Trump Republican Supremacists


One of the most intriguing questions about this election is why the Republican establishment supports Donald Trump.
Not why the masses of white Americans do it, this is pretty obvious. Settlers want the new lands for themselves – they build a new society, culture, and State for themselves. They displace, dispossess, and kill, if necessary, local inhabitants, and when they need workers they encourage immigration, sometimes forced, like the African slaves. Their problem is “demography,” when migrants become the majority and “take” their country. The white support of Trump is a typical attitude of settlers: they want “their” country back to the old days. We know this attitude in Israel very well, it is the discourse of the “white left.” In the U.S., the hostility to migrants is exacerbated by the neoliberal globalization aiming to weaken workers by “free labor market” competition, and by the import of cheap products fueled by “free trade” treaties.

The question is not so much to understand voters’ motivations, but instead why the Republican establishment supported him despite the fact he was apparently destroying their chances to win elections. They know that the Democratic coalition consolidated by Obama in 2008 – composed by all the so-called “colored” citizens and non-supremacist white citizens – is a constantly growing majority. The only way for the Republicans to win against this coalition is to build some type of coalition with other groups, mainly Latinos, whom they may be tempted to consider white, too. But Trump was destroying the bridges to the organized Latino communities.
At the beginning of Trump’s campaign the Republican establishment didn’t take him seriously – he is not part of “us,” they said. When he started to triumph in state after state they started to criticize him and promised to stop him at the convention, but they didn’t. Why didn’t they like him? First and foremost, he uncovers the ugly face of their discourse, brings the Republican subtext to the foreground, and shows that it is a blatant racist text. This has been the Republican subtext since Ronald Reagan’s “small government” neoliberal restructuring of the economy. Why don’t we need welfare, accessible healthcare, and education? Because “we,” the white middle class, don’t want to pay taxes for “their” (black, latinos, poor) welfare. This is the reason that much of the white working class became supporters of the Republican party and neoliberal policies, which in the long run deteriorated their situation. Trump brings to the stage the white anger against the neoliberal economy, and channels it against the minorities by using the Republican racist subtext.
The establishment doesn’t like it, not only because it shows their ugly racist face, but also because he is blaming the neoliberal policies of free trade treaties and the power of Wall Street in Washington. Trump – as the Tea Party and OWS in 2011, and Sanders in the primaries – accuses the whole political establishment of being corrupt, including Republicans. They would easily prefer the real Republican candidate, Hillary Clinton. She is hawkish in international affairs, committed to defend the interests of Wall Street, and supports neoliberal economics. They just suspect that if she is elected by the Obama coalition, and committed to Sanderist supporters, she might do something like make unexpected compromises.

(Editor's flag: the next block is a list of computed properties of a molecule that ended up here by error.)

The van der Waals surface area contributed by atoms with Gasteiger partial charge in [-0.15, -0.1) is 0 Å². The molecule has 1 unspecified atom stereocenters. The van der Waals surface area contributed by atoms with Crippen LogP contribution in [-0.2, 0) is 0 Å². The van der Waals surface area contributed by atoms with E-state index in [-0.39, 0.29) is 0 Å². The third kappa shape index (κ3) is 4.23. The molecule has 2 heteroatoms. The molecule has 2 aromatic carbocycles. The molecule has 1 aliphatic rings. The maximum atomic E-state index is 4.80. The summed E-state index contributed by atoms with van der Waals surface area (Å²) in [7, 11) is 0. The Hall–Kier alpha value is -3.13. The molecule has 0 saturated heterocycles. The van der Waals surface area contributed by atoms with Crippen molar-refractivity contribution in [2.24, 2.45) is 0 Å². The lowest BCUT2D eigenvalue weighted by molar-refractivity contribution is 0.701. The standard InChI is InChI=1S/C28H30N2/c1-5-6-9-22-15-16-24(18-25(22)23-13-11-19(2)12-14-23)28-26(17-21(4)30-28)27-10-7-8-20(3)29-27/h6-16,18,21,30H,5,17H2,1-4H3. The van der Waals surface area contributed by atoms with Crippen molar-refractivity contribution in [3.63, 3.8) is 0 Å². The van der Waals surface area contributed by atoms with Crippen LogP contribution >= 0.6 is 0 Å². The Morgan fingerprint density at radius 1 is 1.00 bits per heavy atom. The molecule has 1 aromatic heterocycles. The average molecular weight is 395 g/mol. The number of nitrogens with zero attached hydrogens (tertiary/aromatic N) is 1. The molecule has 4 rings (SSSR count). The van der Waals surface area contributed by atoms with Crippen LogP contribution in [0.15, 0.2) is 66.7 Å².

In my opinion, the big majority of the Republican establishment decided to support Trump, except some courageous dissidents, because he designed a new strategy to win elections. And, not surprisingly, it is only an expansion of their own strategy against the constantly growing Democratic coalition: to prevent their vote. The obstacles to vote for poor, non-skilled, and/or people of color have been already erected in various states in the last ten years. Trump is suggesting an extended version, which includes two elements, one tactical and the other strategic. The strategic element is changing demography: preventing Mexican and Muslim migration and promoting expulsions, either direct or by intimidation. The tactical element is intimidation of voters by violent patrols around the urns, including the delegitimization of the regime if they lose the elections.
Changing demography and intimidating minorities is the new Republican answer to the shrinking power of white America. The problem is not only that this is against the democratic rules of the game, it also promotes enormous social tensions between individuals in everyday life, and increases group hostilities that already exist. The most dangerous aspect of the emergence of the new Republican strategy and open direct racism is the legitimacy white supremacist, racist, and neo-Nazi groups feel when taking to the streets. Trump called the “second amendment people,” namely armed racists, to take the law into their hands. Ariel Sharon once did a similar call to armed settlers to “take the hills” in order to sabotage the implementation of Rabin’s agreement to withdraw from Palestinian cities. Since then the military is still running after the “hilly youth.” So we know that it is easy to take the cat out the bag, but once the cat is out it is much more difficult to bring it back. This is the ultimate meaning of the U.S. presidential elections in 2016: armed white supremacists are out in the streets – and they are furious.
Lev Grinberg is a Political sociologist at Ben Gurion University and current visiting professor at Dartmouth College. Author of Politics and Violence in Israel/Palestine (Routledge, 2010) and Mo(ve)ments of Resistance (Academic Studies Press, 2013).

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